CREDIT: Ibrahim Kulac, MD, Johns Hopkins University School of Medicine
Scientists at the Johns Hopkins Kimmel Center say they have affirmed widespread inconsistencies in the use of a common laboratory procedure called immunohistochemical staining, and say the variations are making many laboratory experiments unreliable.
Their findings were outlined in a special issue of the Asian Journal of Urology.
In a review of papers published about the process and describing the use of antibodies for diagnostic and research applications in biomedical sciences, the investigators set out to document variations in the way scientists practice immunohistochemical (IHC staining).
"Overall, in our experience as journal editors and manuscript reviewers carefully reviewing at least 1,000 manuscripts we estimate, at a minimum, half of them contained potentially incorrect IHC staining results due to lack of best practice antibody validation," says Angelo De Marzo, MD, PhD, professor of pathology, urology, and oncology and associate director of cancer research pathology for the Johns Hopkins Kimmel Cancer Center. "It's a problem well known among the scientific community, but many journal editors are not checking this step before publishing affected papers," De Marzo adds.
According to Karen Sfanos, MS, PhD, first author of the study report and associate professor of pathology, urology and oncology at the Johns Hopkins University School of Medicine, IHC is extensively used in research laboratories throughout the world and in clinical pathology laboratories for patient care decision-making. They found that variations were most commonly caused by poor quality and/or lack of proper validation of quality of some antibodies provided by vendors prior to commercialization, and by human error. De Marzo and colleagues are calling for the adoption of industrywide standards for IHC practice that focuses on validation, especially when it comes to human tissue research. Antibodies are blood proteins produced in response to other proteins, called antigens. They are markers for a host of diseases, immune system activities, and reactions to treatments in people and in animal and test tube studies.
At the root of the problem, the researchers say, is a misunderstanding by many investigators and pathologists about the two general classes of antibodies used in IHC staining--clinical grade and research grade. Clinical grade antibodies are highly validated for consistency and reproducibility prior to their use in clinical settings in hospital-based pathology labs, but are limited in number (approximately 500 in use). On the other hand, the great majority of commercially available research grade antibodies used in research laboratories are not held to the same standards of validation as clinical reagents, and the number sold commercially has grown exponentially, with more than 3.8 million different ones available, according to the researchers.
"Results from inaccurate IHC tests published in the scientific literature lead to biased results and call into question the validity of those tests in many research laboratories. Much of our research depends on this even if is not clinical research. Although, it won't kill a person if mouse experiment doesn't turn out okay, there is still a cost. It has been estimated that over $2 billion per year is spent on research antibodies and a significant fraction of this amount, as well as researcher time, gets wasted on unreliable results," says De Marzo. "The problem is so striking it is considered an important aspect of a larger overall problem in biomedical sciences, covered extensively in the press recently, and dubbed the "reproducibility crisis."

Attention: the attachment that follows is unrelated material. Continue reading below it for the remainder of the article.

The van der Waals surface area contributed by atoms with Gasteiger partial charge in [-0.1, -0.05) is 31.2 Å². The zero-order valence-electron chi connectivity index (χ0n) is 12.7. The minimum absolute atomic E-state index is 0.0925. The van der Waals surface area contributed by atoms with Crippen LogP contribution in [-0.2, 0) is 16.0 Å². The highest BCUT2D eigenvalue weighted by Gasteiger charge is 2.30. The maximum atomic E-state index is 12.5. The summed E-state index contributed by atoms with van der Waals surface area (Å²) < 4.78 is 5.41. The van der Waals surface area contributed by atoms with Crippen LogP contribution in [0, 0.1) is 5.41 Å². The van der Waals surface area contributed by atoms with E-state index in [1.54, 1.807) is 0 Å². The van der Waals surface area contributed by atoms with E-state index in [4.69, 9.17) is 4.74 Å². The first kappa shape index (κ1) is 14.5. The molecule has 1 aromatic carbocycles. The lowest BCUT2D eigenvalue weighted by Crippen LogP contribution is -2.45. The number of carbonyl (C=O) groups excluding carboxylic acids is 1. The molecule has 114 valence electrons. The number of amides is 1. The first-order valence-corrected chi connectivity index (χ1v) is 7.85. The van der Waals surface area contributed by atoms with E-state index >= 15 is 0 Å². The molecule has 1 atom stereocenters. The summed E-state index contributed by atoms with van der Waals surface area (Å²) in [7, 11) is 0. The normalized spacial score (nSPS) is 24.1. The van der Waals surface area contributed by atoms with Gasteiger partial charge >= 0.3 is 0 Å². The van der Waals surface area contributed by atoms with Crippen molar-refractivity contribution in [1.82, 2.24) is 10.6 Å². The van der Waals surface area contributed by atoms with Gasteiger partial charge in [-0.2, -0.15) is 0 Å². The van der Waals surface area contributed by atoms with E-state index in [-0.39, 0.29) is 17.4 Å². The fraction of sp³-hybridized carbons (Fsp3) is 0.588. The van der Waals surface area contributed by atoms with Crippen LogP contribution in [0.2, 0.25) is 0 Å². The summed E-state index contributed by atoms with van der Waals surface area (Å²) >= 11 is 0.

A cornerstone of scientific research is the ability of investigators to repeat and reproduce findings of colleagues' studies to either affirm or reject them. If there is unknown variation in test materials, it is virtually impossible to know whether scientists are comparing similar results or not.
While there has been a clear increase in vigilance by some commercial vendors regarding antibody validation, Sfanos said, the rapid increase in growth of commercial antibody companies and offerings makes oversight challenging.
The National Institutes of Health and some scientific journals are beginning to require researchers to provide details regarding what antibodies are used by investigators and what standards were used to verify the consistency and purity of these reagents used in their analyses.
"Some journal editors do not appear to realize the depth and extent of the problem. They don't recognize there is a disconnect between the clinical grade antibodies and the research grade and that all commercial antibodies, even clinical grade, need to be validated in the end user's laboratory before applying it to patient or animal samples in research studies," says De Marzo.
In their review, the authors provide examples of antibody validations they performed, and they direct readers to a growing wealth of literature and online resources, including a novel antibody validation initiative and scoring system being developed, that can help investigators seeking to validate IHC antibodies and assays.
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